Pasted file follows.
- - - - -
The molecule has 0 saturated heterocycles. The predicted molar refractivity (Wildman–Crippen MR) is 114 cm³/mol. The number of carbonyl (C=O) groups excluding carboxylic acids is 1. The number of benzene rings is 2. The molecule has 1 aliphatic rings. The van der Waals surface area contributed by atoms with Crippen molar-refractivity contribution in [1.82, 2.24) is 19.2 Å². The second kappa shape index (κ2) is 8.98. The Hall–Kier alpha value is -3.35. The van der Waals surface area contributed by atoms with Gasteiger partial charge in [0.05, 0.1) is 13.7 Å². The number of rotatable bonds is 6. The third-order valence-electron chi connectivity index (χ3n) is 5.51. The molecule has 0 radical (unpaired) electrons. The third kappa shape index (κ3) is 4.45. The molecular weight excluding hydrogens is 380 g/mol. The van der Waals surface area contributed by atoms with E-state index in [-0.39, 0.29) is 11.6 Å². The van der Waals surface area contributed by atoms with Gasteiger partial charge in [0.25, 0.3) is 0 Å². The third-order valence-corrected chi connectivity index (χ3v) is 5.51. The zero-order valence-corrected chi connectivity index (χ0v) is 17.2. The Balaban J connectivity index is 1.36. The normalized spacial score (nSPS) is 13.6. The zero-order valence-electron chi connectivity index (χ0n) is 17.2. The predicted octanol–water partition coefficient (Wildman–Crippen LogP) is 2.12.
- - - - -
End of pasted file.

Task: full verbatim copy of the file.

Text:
The molecule has 0 saturated heterocycles. The predicted molar refractivity (Wildman–Crippen MR) is 114 cm³/mol. The number of carbonyl (C=O) groups excluding carboxylic acids is 1. The number of benzene rings is 2. The molecule has 1 aliphatic rings. The van der Waals surface area contributed by atoms with Crippen molar-refractivity contribution in [1.82, 2.24) is 19.2 Å². The second kappa shape index (κ2) is 8.98. The Hall–Kier alpha value is -3.35. The van der Waals surface area contributed by atoms with Gasteiger partial charge in [0.05, 0.1) is 13.7 Å². The number of rotatable bonds is 6. The third-order valence-electron chi connectivity index (χ3n) is 5.51. The molecule has 0 radical (unpaired) electrons. The third kappa shape index (κ3) is 4.45. The molecular weight excluding hydrogens is 380 g/mol. The van der Waals surface area contributed by atoms with E-state index in [-0.39, 0.29) is 11.6 Å². The van der Waals surface area contributed by atoms with Gasteiger partial charge in [0.25, 0.3) is 0 Å². The third-order valence-corrected chi connectivity index (χ3v) is 5.51. The zero-order valence-corrected chi connectivity index (χ0v) is 17.2. The Balaban J connectivity index is 1.36. The normalized spacial score (nSPS) is 13.6. The zero-order valence-electron chi connectivity index (χ0n) is 17.2. The predicted octanol–water partition coefficient (Wildman–Crippen LogP) is 2.12.